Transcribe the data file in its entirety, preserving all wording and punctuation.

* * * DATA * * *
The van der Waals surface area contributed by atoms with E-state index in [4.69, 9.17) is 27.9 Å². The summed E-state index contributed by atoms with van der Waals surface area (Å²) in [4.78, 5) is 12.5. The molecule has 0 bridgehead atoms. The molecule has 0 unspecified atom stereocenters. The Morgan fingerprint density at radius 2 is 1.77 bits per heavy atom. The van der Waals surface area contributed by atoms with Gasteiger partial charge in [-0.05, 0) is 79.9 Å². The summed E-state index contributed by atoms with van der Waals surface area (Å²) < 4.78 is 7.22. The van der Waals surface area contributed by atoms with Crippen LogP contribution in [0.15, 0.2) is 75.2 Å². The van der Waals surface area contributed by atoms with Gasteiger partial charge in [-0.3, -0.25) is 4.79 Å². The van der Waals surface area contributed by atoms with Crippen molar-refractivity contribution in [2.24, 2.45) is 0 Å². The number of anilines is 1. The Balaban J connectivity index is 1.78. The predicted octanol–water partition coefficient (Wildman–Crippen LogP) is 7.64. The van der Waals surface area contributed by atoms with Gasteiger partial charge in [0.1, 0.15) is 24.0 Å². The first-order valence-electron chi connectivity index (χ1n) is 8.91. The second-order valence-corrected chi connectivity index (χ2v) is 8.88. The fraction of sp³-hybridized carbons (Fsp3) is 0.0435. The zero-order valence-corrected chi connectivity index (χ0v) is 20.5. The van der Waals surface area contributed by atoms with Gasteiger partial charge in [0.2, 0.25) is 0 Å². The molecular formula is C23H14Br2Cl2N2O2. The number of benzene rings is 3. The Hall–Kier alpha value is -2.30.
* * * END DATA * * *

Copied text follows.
The van der Waals surface area contributed by atoms with E-state index in [4.69, 9.17) is 27.9 Å². The summed E-state index contributed by atoms with van der Waals surface area (Å²) in [4.78, 5) is 12.5. The molecule has 0 bridgehead atoms. The molecule has 0 unspecified atom stereocenters. The Morgan fingerprint density at radius 2 is 1.77 bits per heavy atom. The van der Waals surface area contributed by atoms with Gasteiger partial charge in [-0.05, 0) is 79.9 Å². The summed E-state index contributed by atoms with van der Waals surface area (Å²) < 4.78 is 7.22. The van der Waals surface area contributed by atoms with Crippen LogP contribution in [0.15, 0.2) is 75.2 Å². The van der Waals surface area contributed by atoms with Gasteiger partial charge in [-0.3, -0.25) is 4.79 Å². The van der Waals surface area contributed by atoms with Crippen molar-refractivity contribution in [2.24, 2.45) is 0 Å². The number of anilines is 1. The Balaban J connectivity index is 1.78. The predicted octanol–water partition coefficient (Wildman–Crippen LogP) is 7.64. The van der Waals surface area contributed by atoms with Gasteiger partial charge in [0.1, 0.15) is 24.0 Å². The first-order valence-electron chi connectivity index (χ1n) is 8.91. The second-order valence-corrected chi connectivity index (χ2v) is 8.88. The fraction of sp³-hybridized carbons (Fsp3) is 0.0435. The zero-order valence-corrected chi connectivity index (χ0v) is 20.5. The van der Waals surface area contributed by atoms with Gasteiger partial charge in [0.2, 0.25) is 0 Å². The molecular formula is C23H14Br2Cl2N2O2. The number of benzene rings is 3. The Hall–Kier alpha value is -2.30.